A neutral third party that carries out the instructions of both the buyer and seller in a real estate transaction.
Escrow is a neutral third party that carries out the instructions of both the buyer and seller in a real estate transaction.
The escrow agent may be an attorney or a title officer, depending on local laws and customs.
Before the actual transfer of property from seller to buyer, money may be deposited into escrow. The agent monitors this account and upon completion of certain contractual obligations, such as passing a home inspection, the money is deposited into the seller’s account.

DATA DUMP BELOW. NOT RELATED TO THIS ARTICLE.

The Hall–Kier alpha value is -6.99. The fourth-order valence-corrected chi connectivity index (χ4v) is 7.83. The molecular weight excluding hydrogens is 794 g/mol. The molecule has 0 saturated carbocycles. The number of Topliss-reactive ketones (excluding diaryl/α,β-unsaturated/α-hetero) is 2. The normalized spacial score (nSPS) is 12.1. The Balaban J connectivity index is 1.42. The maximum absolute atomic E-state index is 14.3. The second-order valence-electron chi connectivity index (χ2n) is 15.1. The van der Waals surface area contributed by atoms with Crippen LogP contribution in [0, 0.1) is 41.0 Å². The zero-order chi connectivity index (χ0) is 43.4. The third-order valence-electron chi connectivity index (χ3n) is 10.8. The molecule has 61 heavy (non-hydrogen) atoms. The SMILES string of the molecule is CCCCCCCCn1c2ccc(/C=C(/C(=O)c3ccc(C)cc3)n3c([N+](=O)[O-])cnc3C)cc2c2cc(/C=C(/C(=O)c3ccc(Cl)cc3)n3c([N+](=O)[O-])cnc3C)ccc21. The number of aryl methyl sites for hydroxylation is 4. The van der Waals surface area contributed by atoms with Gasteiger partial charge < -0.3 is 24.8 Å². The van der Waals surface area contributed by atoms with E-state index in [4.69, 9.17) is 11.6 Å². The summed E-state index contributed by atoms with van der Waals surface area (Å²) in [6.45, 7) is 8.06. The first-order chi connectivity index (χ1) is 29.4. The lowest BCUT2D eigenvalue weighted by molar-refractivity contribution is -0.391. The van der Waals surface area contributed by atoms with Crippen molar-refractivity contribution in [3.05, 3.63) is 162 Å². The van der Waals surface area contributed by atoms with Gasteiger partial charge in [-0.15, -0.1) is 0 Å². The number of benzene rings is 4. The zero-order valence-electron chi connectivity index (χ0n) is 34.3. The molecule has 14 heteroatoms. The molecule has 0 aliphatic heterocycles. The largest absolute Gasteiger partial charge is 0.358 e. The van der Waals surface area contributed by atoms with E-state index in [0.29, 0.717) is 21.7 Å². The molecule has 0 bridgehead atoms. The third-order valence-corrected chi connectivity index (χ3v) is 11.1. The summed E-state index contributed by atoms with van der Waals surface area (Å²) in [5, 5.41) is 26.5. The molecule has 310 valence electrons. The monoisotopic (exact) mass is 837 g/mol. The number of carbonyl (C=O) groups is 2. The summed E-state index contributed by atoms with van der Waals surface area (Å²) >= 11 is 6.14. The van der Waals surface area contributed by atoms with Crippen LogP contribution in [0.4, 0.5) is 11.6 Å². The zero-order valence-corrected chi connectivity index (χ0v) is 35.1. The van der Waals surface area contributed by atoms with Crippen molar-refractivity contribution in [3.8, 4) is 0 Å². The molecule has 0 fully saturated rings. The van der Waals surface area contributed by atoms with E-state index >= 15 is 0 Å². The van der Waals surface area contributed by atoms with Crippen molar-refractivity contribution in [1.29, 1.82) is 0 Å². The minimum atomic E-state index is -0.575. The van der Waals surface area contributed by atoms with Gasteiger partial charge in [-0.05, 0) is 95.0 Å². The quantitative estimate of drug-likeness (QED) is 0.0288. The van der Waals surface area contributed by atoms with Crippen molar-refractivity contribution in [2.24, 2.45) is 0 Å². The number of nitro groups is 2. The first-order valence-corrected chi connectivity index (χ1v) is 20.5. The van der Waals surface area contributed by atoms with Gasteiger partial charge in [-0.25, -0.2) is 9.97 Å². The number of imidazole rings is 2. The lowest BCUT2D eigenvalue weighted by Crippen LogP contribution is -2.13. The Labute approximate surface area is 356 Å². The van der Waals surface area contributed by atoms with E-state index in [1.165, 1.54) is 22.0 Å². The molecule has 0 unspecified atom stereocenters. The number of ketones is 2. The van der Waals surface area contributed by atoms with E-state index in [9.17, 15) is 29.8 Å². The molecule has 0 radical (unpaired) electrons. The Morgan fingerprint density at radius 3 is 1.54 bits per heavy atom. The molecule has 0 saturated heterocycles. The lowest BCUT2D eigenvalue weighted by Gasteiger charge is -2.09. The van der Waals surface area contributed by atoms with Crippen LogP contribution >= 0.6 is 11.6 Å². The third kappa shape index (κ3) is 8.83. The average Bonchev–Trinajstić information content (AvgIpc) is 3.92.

Escrow may also refer to an account held by a mortgage lender into which the homebuyer pays money each month for property tax and insurance payments. The lender than pays these items on the borrower’s behalf as they come due. Escrow accounts can be beneficial for borrowers. First, escrow accounts can help ensure that all of your required payments are made. And instead of managing due dates yourself, your mortgage lender does it for you. Also, since you pay each month, you don’t have to scramble for cash at the last minute when your insurance and taxes are due.